Salvia Raises No Safety Flags In Small Test
For centuries, shamans of the Mazatec people of Oaxaca, Mexico, have used a plant called Salvia divinorum in their religious practices.
Salvia is a member of the mint family. Smoking it gives you a blast of Salvinorin A, a psychoactive substance.
More recently, recreational drug users of the American people of North America have been using the drug in a variety of social settings. Now, medical research people at Johns Hopkins University School of Medicine in Baltimore have taken a scientific look at salvinorin A. Their conclusion from a small safety study: it packs a punch that can mess with your mind, but probably won't hurt your body.
Hopkins' behavioral pharmacologist Matthew W. Johnson and his colleagues administered the Salvinorin A to four volunteers, picked because they were psychologically and physically healthy and had plenty of experience with hallucinogenic drugs. The volunteers inhaled various doses of the chemical or a placebo 20 times over a couple of months.
As he reports in the journal Drug and Alcohol Dependence, subjects experienced few if any physical side effects, but all subjects reported intense psychological experiences with the drug.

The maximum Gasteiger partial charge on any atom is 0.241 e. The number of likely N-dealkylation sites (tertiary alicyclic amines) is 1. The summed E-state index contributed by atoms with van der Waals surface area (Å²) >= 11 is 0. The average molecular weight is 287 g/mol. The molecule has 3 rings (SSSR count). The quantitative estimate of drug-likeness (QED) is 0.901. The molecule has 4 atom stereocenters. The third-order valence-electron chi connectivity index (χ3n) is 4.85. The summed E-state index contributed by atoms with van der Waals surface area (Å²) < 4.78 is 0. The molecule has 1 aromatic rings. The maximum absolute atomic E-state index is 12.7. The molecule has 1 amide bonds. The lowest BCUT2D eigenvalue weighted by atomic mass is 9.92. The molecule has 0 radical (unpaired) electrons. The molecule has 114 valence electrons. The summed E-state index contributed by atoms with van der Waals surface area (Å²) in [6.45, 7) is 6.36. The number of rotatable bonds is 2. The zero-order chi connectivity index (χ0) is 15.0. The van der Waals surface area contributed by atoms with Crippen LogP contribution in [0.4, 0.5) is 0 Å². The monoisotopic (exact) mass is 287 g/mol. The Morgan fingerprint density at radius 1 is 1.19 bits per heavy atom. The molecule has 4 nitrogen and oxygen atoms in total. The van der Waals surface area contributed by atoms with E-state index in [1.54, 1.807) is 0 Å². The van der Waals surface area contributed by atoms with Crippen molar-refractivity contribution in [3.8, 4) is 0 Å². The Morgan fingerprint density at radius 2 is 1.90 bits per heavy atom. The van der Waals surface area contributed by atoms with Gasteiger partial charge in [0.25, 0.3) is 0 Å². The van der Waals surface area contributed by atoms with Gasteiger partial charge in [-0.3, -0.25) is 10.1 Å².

Johnson has quite a bit of research experience with psychoactive drugs. He's been studying the hallucinogen psilocybin for a decade. He says the high from Salvinorin A is quite different.
Although someone's perceptions are altered on psilocybin, "people still report being in this world, so to speak" Johnson tells Shots. "They can interact with friends. They can pick up objects. They might have a very different experience of the world, and they might feel that they're having experiences beyond this world. But in some sense they're still 'here.' "
At the height of a Salvinorin A trip, people are practically comatose, and they experience a completely different reality. "They say they're interacting with things they're calling 'entities' or angels of some type," Johnson says.
The Justice Department says three-quarters of a million people try the drug each year.
Part of salvia's popularity may be due to the fact that it's not a federal crime to possess it, although DoJ says that as of October 2009, 14 states had passed laws controlling its use.
Johnson didn't conduct his study of Salvinorin A to reassure stoners. He says the drug acts on a brain pathway that's been implicated in some dementias, so it's possible the chemical or some drug like it may have a therapeutic future.